|Directed by||Luigi Zampa|
|Produced by||Domenico Forzari|
|Written by||Sergio Amidei|
Arthur Miller (English-language version)
|Music by||Nino Rota|
|Edited by||Eraldo Da Roma|
Difficult Years (Italian: Anni difficili) is a 1948 Italian drama film directed by Luigi Zampa and starring Umberto Spadaro, adapted from the 1946 short story Vecchio con gli stivali (Old Man in Boots), by the Sicilian author Vitaliano Brancati.
- Umberto Spadaro as Aldo Piscitello
- Massimo Girotti as Giovanni
- Ave Ninchi as Rosina
- Delia Scala (as Odette Bedogni) as Elena
- Ernesto Almirante as Grandpa
- Milly Vitale as Maria
- Enzo Biliotti as The Baron
- Carlo Sposito (as Carletto Sposito) as Riccardo
- Loris Gizzi as The Fascist minister
- Aldo Silvani as The pharmacist
- John Garfield as Narrator (English-language version)
Italy under Mussolini, 1922 to 1943. In 1922 Aldo Piscitello (Umberto Spadaro) is a municipal employee in the town of Modica, Sicily. With the rise of Mussolini to power, he is forced by his boss (Enzo Biliotti) to join the Fascist Party. If he fails to do so, he would lose his job. Piscitello reluctantly joins the Fascists and even backdates his enrollment to 1921. His wife Rosina (Ave Ninchi) and his daughter (Delia Scala) support his move. As a member of the Fascist party, he however maintains contacts to his anti-Fascist friends who meet at the shop of the local pharmacist (Aldo Silvani).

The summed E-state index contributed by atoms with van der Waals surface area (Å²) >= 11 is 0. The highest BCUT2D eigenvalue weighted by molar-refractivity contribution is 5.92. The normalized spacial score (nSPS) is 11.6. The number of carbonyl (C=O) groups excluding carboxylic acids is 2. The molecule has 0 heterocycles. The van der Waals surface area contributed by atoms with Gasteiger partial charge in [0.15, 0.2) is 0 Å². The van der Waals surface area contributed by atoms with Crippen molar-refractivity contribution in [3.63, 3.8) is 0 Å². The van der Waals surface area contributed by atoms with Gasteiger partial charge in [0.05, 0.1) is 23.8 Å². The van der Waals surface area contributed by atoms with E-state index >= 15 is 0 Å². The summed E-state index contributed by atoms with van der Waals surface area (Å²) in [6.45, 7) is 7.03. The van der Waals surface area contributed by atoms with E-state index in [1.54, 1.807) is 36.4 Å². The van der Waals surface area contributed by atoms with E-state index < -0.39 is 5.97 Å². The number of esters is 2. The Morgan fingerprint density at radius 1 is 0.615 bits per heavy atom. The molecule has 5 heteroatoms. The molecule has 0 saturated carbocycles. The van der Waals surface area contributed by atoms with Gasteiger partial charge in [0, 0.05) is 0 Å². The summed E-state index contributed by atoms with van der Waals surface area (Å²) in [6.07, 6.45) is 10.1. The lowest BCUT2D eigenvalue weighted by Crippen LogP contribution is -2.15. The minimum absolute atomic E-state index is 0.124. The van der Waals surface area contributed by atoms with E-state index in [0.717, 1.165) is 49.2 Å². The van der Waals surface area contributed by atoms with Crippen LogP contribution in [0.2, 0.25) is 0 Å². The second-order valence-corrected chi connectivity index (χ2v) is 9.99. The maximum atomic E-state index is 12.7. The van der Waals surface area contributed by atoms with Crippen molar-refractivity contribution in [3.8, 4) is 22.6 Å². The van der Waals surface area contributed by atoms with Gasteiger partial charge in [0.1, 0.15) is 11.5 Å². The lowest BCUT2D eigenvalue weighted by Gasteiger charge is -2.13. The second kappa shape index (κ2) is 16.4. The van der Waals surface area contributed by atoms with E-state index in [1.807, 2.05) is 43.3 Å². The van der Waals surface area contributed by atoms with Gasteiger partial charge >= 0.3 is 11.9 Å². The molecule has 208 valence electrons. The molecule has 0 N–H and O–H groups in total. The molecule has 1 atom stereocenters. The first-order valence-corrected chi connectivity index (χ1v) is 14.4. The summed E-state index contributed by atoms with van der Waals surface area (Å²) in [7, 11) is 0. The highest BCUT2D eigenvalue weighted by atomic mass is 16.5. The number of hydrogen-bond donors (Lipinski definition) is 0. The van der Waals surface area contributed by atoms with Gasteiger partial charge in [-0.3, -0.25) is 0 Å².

The power and the ideology of the Fascists are omnipresent. There are military drills on weekends, public gatherings and secret agents. Even Bellini's Norma is censored by the Fascists.
Piscitello’s son Giovanni (Massimo Girotti) returns from the military service and hopes to take up an ordinary life. He marries the daughter of the pharmacist Maria (Milly Vitale) but, as Italy allies with Germany’s war, he has to re-join the military. The pharmacist is imprisoned after his intonation of the French anthem when Italy declares war against France. 1943: The war returns to Italy and the allies land in Sicily. Piscitello and his family leave their house in order to take refuge on the countryside. At the same time, Giovanni is on furlough. Things take a tragic turn when he is stopped by a unit of fleeing German soldiers. Everyone celebrates the end of the war in Sicily. Piscitello, however, is saddened. Former Fascists claim to be Anti-Fascists. The boss of Piscitello sits with an officer of the US army and sacks Piscitello for his erstwhile membership of the Fascist Party.
In 1949, Lopert Productions hired playwright Arthur Miller to adapt an English-language version of the film which they had obtained rights in. With dubbing and with narration (by American star John Garfield), the film was released in the United States in 1950.